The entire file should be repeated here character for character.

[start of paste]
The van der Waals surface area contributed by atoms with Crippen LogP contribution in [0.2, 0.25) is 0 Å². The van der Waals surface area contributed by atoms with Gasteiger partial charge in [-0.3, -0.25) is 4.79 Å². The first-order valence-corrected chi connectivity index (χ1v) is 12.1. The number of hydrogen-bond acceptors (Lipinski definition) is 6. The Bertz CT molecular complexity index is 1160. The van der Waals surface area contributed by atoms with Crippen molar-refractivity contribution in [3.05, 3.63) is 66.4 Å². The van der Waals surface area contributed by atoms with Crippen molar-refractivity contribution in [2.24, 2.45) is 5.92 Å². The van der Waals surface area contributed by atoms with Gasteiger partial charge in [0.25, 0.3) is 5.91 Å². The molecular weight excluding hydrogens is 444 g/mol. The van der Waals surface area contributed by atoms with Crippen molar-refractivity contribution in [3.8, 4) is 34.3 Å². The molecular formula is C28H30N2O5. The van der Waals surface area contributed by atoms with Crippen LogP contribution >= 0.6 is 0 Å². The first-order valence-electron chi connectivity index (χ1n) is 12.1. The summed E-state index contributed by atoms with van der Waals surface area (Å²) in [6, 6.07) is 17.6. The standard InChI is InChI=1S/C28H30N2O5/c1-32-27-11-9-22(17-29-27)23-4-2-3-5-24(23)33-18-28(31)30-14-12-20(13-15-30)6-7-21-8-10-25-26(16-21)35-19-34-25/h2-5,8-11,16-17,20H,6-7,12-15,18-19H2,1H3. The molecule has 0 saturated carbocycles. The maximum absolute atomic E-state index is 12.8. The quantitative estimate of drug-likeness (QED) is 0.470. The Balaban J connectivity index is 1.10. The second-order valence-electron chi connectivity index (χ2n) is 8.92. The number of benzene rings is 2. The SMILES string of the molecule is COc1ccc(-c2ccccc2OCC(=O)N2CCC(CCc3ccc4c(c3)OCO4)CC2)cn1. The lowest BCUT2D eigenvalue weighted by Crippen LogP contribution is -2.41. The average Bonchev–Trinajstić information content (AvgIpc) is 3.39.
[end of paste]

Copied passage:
The van der Waals surface area contributed by atoms with Crippen LogP contribution in [0.2, 0.25) is 0 Å². The van der Waals surface area contributed by atoms with Gasteiger partial charge in [-0.3, -0.25) is 4.79 Å². The first-order valence-corrected chi connectivity index (χ1v) is 12.1. The number of hydrogen-bond acceptors (Lipinski definition) is 6. The Bertz CT molecular complexity index is 1160. The van der Waals surface area contributed by atoms with Crippen molar-refractivity contribution in [3.05, 3.63) is 66.4 Å². The van der Waals surface area contributed by atoms with Crippen molar-refractivity contribution in [2.24, 2.45) is 5.92 Å². The van der Waals surface area contributed by atoms with Gasteiger partial charge in [0.25, 0.3) is 5.91 Å². The molecular weight excluding hydrogens is 444 g/mol. The van der Waals surface area contributed by atoms with Crippen molar-refractivity contribution in [3.8, 4) is 34.3 Å². The molecular formula is C28H30N2O5. The van der Waals surface area contributed by atoms with Crippen LogP contribution >= 0.6 is 0 Å². The first-order valence-electron chi connectivity index (χ1n) is 12.1. The summed E-state index contributed by atoms with van der Waals surface area (Å²) in [6, 6.07) is 17.6. The standard InChI is InChI=1S/C28H30N2O5/c1-32-27-11-9-22(17-29-27)23-4-2-3-5-24(23)33-18-28(31)30-14-12-20(13-15-30)6-7-21-8-10-25-26(16-21)35-19-34-25/h2-5,8-11,16-17,20H,6-7,12-15,18-19H2,1H3. The molecule has 0 saturated carbocycles. The maximum absolute atomic E-state index is 12.8. The quantitative estimate of drug-likeness (QED) is 0.470. The Balaban J connectivity index is 1.10. The second-order valence-electron chi connectivity index (χ2n) is 8.92. The number of benzene rings is 2. The SMILES string of the molecule is COc1ccc(-c2ccccc2OCC(=O)N2CCC(CCc3ccc4c(c3)OCO4)CC2)cn1. The lowest BCUT2D eigenvalue weighted by Crippen LogP contribution is -2.41. The average Bonchev–Trinajstić information content (AvgIpc) is 3.39.